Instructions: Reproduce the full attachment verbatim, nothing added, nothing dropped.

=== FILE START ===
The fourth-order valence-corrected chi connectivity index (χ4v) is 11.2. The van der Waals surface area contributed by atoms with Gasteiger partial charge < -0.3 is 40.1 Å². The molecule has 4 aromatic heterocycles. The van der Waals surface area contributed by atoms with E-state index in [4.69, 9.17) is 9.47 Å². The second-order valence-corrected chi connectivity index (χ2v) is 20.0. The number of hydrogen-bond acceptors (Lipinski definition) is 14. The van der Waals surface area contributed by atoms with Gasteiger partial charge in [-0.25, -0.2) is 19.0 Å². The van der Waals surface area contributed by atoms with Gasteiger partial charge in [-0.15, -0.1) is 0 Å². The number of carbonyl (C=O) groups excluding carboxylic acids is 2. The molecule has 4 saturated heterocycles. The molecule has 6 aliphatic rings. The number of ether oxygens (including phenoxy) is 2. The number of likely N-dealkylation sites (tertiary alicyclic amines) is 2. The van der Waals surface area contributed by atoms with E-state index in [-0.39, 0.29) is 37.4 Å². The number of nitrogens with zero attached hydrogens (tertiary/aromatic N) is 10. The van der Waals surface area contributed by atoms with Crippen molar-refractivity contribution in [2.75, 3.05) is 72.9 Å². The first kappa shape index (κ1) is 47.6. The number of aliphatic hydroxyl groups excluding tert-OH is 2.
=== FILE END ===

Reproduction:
The fourth-order valence-corrected chi connectivity index (χ4v) is 11.2. The van der Waals surface area contributed by atoms with Gasteiger partial charge < -0.3 is 40.1 Å². The molecule has 4 aromatic heterocycles. The van der Waals surface area contributed by atoms with E-state index in [4.69, 9.17) is 9.47 Å². The second-order valence-corrected chi connectivity index (χ2v) is 20.0. The number of hydrogen-bond acceptors (Lipinski definition) is 14. The van der Waals surface area contributed by atoms with Gasteiger partial charge in [-0.25, -0.2) is 19.0 Å². The van der Waals surface area contributed by atoms with Gasteiger partial charge in [-0.15, -0.1) is 0 Å². The number of carbonyl (C=O) groups excluding carboxylic acids is 2. The molecule has 4 saturated heterocycles. The molecule has 6 aliphatic rings. The number of ether oxygens (including phenoxy) is 2. The number of likely N-dealkylation sites (tertiary alicyclic amines) is 2. The van der Waals surface area contributed by atoms with E-state index in [-0.39, 0.29) is 37.4 Å². The number of nitrogens with zero attached hydrogens (tertiary/aromatic N) is 10. The van der Waals surface area contributed by atoms with Crippen molar-refractivity contribution in [2.75, 3.05) is 72.9 Å². The first kappa shape index (κ1) is 47.6. The number of aliphatic hydroxyl groups excluding tert-OH is 2.